Compulsory Redundancies

Compulsory redundancies will only be considered as a last resort where the above measures have failed to produce sufficient reductions in manpower levels. Should this situation arise further consultation will take place at the earliest possible opportunity, and wherever possible in excess of the minimum statutory periods.

The following information will be provided to the Trade Unions or employee representatives at the beginning of this consultation period: –

  • the reasons for the redundancy proposals
  • the number of employees who are expected to be affected
  • the total number of employees in the business unit concerned
  • the proposed criteria to be used for selecting the employees affected
  • the proposed method of carrying out the redundancies and the period over which the redundancies are to take effect

Following consultation and negotiation and taking into account the representations made by recognised trade unions, the Company will determine which employees will be made redundant according to fair and consistent criteria. All decisions will be made in accordance with the Company’s Equal Opportunities Policy. Employees who will be declared redundant should be given as much notice as possible and if practicable in excess of that required in their individual contracts of employment.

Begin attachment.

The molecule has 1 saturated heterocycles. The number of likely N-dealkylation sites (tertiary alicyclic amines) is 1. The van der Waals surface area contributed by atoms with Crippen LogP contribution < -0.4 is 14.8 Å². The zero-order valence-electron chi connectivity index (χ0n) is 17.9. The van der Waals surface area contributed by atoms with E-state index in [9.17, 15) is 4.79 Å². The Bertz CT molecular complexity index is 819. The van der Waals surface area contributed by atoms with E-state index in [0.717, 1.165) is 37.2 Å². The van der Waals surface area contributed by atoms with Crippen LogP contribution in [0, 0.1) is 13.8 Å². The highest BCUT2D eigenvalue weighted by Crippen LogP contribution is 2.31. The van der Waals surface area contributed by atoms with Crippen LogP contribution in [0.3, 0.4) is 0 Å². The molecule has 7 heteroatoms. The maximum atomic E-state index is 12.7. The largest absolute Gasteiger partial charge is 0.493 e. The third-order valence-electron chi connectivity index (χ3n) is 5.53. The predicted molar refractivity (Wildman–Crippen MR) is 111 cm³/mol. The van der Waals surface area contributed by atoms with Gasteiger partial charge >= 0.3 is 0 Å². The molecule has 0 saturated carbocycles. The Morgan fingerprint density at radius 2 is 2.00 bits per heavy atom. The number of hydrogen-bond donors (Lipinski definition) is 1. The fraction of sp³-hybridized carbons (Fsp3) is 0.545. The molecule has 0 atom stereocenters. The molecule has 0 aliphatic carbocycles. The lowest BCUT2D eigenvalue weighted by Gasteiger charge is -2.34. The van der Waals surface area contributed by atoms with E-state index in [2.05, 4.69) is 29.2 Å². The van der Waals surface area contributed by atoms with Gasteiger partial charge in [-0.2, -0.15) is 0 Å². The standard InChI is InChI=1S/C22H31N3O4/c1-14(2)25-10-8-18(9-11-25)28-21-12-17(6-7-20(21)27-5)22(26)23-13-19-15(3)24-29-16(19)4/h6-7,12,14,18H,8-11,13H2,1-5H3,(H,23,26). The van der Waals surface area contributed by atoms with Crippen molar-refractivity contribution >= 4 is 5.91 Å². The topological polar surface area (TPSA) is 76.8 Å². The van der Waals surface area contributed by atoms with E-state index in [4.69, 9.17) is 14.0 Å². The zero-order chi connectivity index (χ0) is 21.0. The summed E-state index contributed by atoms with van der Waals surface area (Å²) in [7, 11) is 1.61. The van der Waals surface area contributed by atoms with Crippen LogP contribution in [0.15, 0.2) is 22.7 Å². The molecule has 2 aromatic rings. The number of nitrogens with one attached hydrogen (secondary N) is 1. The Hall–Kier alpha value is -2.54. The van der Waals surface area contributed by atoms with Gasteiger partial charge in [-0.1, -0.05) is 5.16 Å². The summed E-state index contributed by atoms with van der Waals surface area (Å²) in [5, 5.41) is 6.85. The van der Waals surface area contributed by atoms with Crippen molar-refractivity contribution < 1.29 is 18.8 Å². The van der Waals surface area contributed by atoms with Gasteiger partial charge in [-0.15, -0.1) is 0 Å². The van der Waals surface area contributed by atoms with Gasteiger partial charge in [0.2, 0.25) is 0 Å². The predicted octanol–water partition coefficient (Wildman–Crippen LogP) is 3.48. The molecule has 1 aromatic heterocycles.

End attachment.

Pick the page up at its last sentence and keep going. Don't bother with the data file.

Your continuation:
Redeployment Selection Criteria

Only employees under threat of redundancy will be considered for any vacant roles in the first instance.

Offers of suitable alternative employment

Managers must consult with the Director of Human Resources to ensure that any suitable vacancies within the Group are offered to employees affected by redundancy in the first instance. Where alternative work is available, employees should be given sufficient details to enable them to decide whether to accept or not. Whether alternative work may be considered suitable depends on a number of factors, including the following: –

  • Pay
  • Status
  • Working environment
  • Hours of work
  • Place of work
  • Skills and experience required

The offer

The offer should show how the new employment differs from the old and by law must be made before the employment under the previous contract ends. The offer must be for the new job to start either immediately after the end of the old job or after an interval of not more than four weeks.

 Trial Period